CFPB Interim Final Rule: Pandemic Debt Collection Practices Effective May 3 | McGlinchey Stafford

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On April 19, 2021, the CFPB announced that it had issued an Interim Final Rule (IFR) in support of the Centers for Disease Control and Prevention (CDC) Moratorium on Residential Evictions (CDC Order), which will come into effect. effective May 3, 2021. The CFPB rule (summarized here) requires debt collectors to provide tenants with written notice of their rights under the CDC Order and prohibits debt collectors from misrepresenting tenants’ eligibility to protection against expulsion under the moratorium.

The CFPB released the rule because it believes consumers were unaware of their rights under the CDC’s moratorium, and because debt collectors pursuing evictions may have misrepresented tenants’ rights. The CFPB has found that failure by debt collectors to disclose the protections available under the CDC order may violate the FDCPA with immediate health and safety consequences. The bureau also issued the rule to provide guidance on how debt collections can comply with the CDC order.

The IFR provides that during the period of effect of the CDC order, in any jurisdiction where it applies, the debt collector must disclose to the consumer, in a clear and visible manner in writing, that the consumer may be eligible temporary protection against deportation under the CDC Commander. Additionally, the debt collector cannot falsely represent or suggest to a consumer that the consumer is not eligible for temporary eviction protection under the CDC order.

Although the CDC order does not apply to any state, local, territorial, or tribal area with a moratorium on residential evictions that offers a level of public health protection equal to or greater than that of the CDC order, The IFR does not require debt collectors in these areas to comply with the IFR, but they can do so without breaking the rule or the FDCPA.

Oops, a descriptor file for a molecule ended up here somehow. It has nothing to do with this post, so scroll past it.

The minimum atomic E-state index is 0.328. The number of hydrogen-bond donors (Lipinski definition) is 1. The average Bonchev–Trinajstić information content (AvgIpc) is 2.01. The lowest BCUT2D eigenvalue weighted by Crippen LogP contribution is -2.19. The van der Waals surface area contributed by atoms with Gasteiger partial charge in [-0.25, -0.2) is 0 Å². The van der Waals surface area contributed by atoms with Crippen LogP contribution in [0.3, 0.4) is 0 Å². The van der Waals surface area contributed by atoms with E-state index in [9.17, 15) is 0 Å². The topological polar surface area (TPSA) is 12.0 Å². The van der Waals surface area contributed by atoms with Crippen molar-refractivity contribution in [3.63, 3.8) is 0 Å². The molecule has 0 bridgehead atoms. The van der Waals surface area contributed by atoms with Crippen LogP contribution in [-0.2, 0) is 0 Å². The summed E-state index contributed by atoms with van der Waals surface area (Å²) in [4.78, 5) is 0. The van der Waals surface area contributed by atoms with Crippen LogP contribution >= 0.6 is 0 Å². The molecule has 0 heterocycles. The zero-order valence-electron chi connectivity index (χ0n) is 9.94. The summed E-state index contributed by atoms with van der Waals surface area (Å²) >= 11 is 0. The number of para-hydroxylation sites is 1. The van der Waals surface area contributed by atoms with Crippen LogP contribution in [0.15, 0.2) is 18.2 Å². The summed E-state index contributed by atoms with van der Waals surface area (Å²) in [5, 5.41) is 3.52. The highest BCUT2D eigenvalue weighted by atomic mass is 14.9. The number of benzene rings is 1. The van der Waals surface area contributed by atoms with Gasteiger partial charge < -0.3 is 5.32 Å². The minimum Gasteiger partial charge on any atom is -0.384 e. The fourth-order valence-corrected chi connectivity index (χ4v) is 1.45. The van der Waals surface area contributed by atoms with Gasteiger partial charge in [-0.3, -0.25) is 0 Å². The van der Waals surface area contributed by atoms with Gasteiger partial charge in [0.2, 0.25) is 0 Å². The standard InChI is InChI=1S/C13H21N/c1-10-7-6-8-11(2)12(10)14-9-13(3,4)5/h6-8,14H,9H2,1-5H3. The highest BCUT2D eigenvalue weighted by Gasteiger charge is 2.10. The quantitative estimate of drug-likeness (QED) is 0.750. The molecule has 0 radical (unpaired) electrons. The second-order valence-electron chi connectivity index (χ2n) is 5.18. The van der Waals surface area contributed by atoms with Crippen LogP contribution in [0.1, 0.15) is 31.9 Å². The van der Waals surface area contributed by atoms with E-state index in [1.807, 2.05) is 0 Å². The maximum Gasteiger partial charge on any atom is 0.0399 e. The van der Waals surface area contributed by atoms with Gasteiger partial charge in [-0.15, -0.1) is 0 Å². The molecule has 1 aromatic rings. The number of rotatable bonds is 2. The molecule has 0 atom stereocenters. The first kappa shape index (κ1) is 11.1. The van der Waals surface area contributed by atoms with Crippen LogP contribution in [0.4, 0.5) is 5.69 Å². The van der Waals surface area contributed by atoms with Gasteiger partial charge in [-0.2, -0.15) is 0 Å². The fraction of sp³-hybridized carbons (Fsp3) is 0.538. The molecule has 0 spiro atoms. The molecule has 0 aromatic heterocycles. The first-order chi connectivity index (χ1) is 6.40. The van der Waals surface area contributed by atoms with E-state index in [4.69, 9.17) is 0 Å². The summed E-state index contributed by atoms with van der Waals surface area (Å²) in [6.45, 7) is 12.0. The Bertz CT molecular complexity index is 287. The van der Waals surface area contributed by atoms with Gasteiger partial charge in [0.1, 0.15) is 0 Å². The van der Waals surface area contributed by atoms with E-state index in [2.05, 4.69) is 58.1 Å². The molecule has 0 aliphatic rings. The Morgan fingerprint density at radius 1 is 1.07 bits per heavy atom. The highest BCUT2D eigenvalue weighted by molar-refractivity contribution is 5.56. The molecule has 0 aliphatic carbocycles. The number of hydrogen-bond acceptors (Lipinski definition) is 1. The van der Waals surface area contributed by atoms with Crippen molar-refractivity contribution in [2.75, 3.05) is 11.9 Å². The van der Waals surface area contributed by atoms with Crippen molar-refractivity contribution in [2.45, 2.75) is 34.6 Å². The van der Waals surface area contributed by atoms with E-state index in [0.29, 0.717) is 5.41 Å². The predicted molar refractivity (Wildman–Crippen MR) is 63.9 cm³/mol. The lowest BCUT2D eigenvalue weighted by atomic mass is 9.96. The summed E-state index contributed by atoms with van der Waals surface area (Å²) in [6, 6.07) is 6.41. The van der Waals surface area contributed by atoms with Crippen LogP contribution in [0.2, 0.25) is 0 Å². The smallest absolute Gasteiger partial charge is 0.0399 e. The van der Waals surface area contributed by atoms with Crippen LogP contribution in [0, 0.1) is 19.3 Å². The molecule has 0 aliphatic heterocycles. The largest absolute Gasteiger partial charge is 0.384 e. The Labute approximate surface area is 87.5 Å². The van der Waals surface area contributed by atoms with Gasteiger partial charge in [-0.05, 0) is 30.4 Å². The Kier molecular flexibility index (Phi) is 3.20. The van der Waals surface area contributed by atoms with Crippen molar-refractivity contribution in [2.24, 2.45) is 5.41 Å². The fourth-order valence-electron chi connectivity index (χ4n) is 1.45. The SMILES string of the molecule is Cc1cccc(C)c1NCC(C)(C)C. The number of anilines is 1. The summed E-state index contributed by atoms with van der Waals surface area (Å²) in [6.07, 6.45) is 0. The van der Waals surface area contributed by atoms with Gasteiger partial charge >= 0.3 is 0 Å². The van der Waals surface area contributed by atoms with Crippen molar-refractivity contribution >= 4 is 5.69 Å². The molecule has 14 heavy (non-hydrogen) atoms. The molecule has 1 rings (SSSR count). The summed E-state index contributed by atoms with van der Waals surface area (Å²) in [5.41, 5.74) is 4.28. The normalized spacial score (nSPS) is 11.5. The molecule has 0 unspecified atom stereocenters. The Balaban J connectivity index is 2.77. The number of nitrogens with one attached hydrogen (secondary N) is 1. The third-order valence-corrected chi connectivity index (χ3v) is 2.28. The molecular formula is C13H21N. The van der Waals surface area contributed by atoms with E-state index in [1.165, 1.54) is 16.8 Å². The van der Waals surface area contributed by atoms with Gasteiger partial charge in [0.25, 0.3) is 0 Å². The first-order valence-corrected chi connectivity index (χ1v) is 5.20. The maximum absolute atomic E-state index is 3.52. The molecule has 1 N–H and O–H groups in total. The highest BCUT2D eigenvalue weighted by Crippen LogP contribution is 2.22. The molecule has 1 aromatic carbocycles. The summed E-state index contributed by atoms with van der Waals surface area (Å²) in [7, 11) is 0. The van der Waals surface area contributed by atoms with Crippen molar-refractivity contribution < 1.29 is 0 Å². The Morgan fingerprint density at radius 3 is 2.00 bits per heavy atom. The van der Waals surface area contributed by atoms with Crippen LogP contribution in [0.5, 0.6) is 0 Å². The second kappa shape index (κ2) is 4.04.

The Bureau provided two examples of options, but not mandatory, for disclosure (as well as a website and phone number):


OPTION 1
Due to the global COVID-19 pandemic, you may be eligible for temporary deportation protection under federal law.

Discover the steps to follow now:


OPTION 2
Due to the global COVID-19 pandemic, you may be eligible for temporary deportation protection under the laws of your state, territory, locality, or tribal area, or under federal law.

Discover the steps to follow now:


The IFR defines the terms “consumer”, “debt” (including unpaid residential rents) and “debt collector” (including eviction officers and third party attorneys) as defined in the FDCPA. The “CDC Ordinance” refers to the CDC’s moratorium on evictions, which can be extended. The term “eviction notice” refers to the earliest of any written notice that the laws of a state, locality, territory or tribal area require it to be provided to a consumer before it is released. ‘an eviction action against the consumer can be brought. If no pre-filing notice is required, this is the eviction action. Disclosure can be provided more than once.

The Bureau invites comments on the IFR, which applies throughout the duration of the CDC order. This order will expire on June 30, 2021, but could be extended. Mortgage agents should carefully consider this rule, especially when foreclosed lenders become homeowners subject to IFR. For example, in some jurisdictions, where there may be rent control or other regulation of properties subject to legitimate and unexpired leases, tenants have protections and cannot be evicted or forced to vacate prior to specified events. , including non-payment of rent.


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